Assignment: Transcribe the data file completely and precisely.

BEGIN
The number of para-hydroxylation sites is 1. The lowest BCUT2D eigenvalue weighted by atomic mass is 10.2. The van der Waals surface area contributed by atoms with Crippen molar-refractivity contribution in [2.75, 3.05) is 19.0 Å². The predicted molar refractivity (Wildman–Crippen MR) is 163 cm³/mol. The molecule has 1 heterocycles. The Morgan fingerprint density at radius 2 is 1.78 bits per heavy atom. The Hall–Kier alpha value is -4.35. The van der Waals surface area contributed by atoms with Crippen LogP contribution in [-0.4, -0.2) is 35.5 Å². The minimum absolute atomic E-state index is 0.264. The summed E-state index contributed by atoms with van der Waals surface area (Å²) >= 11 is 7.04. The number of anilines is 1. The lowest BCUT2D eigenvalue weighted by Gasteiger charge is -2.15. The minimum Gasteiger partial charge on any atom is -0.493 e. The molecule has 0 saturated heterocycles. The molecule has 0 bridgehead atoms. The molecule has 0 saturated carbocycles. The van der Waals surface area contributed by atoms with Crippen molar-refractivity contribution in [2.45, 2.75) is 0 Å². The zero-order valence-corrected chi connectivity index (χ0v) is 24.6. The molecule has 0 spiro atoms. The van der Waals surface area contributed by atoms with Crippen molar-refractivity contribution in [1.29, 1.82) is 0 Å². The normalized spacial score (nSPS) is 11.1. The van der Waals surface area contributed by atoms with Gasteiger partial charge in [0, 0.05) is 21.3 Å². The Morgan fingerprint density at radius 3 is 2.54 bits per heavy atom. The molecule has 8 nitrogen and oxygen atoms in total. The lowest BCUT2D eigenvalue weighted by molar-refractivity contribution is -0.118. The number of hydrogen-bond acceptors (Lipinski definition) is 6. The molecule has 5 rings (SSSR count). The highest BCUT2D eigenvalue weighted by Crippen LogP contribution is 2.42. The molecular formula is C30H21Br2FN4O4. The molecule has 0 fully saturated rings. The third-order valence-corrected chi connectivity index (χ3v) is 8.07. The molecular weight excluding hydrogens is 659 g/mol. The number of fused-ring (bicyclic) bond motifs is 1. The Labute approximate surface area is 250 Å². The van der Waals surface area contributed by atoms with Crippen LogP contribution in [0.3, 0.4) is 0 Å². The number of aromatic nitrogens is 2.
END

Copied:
The number of para-hydroxylation sites is 1. The lowest BCUT2D eigenvalue weighted by atomic mass is 10.2. The van der Waals surface area contributed by atoms with Crippen molar-refractivity contribution in [2.75, 3.05) is 19.0 Å². The predicted molar refractivity (Wildman–Crippen MR) is 163 cm³/mol. The molecule has 1 heterocycles. The Morgan fingerprint density at radius 2 is 1.78 bits per heavy atom. The Hall–Kier alpha value is -4.35. The van der Waals surface area contributed by atoms with Crippen LogP contribution in [-0.4, -0.2) is 35.5 Å². The minimum absolute atomic E-state index is 0.264. The summed E-state index contributed by atoms with van der Waals surface area (Å²) >= 11 is 7.04. The number of anilines is 1. The lowest BCUT2D eigenvalue weighted by Gasteiger charge is -2.15. The minimum Gasteiger partial charge on any atom is -0.493 e. The molecule has 0 saturated heterocycles. The molecule has 0 bridgehead atoms. The molecule has 0 saturated carbocycles. The van der Waals surface area contributed by atoms with Crippen molar-refractivity contribution in [2.45, 2.75) is 0 Å². The zero-order valence-corrected chi connectivity index (χ0v) is 24.6. The molecule has 0 spiro atoms. The van der Waals surface area contributed by atoms with Crippen molar-refractivity contribution in [1.29, 1.82) is 0 Å². The normalized spacial score (nSPS) is 11.1. The van der Waals surface area contributed by atoms with Gasteiger partial charge in [0, 0.05) is 21.3 Å². The Morgan fingerprint density at radius 3 is 2.54 bits per heavy atom. The molecule has 8 nitrogen and oxygen atoms in total. The lowest BCUT2D eigenvalue weighted by molar-refractivity contribution is -0.118. The number of hydrogen-bond acceptors (Lipinski definition) is 6. The molecule has 5 rings (SSSR count). The highest BCUT2D eigenvalue weighted by Crippen LogP contribution is 2.42. The molecular formula is C30H21Br2FN4O4. The molecule has 0 fully saturated rings. The third-order valence-corrected chi connectivity index (χ3v) is 8.07. The molecular weight excluding hydrogens is 659 g/mol. The number of fused-ring (bicyclic) bond motifs is 1. The Labute approximate surface area is 250 Å². The van der Waals surface area contributed by atoms with Crippen LogP contribution in [0.3, 0.4) is 0 Å². The number of aromatic nitrogens is 2.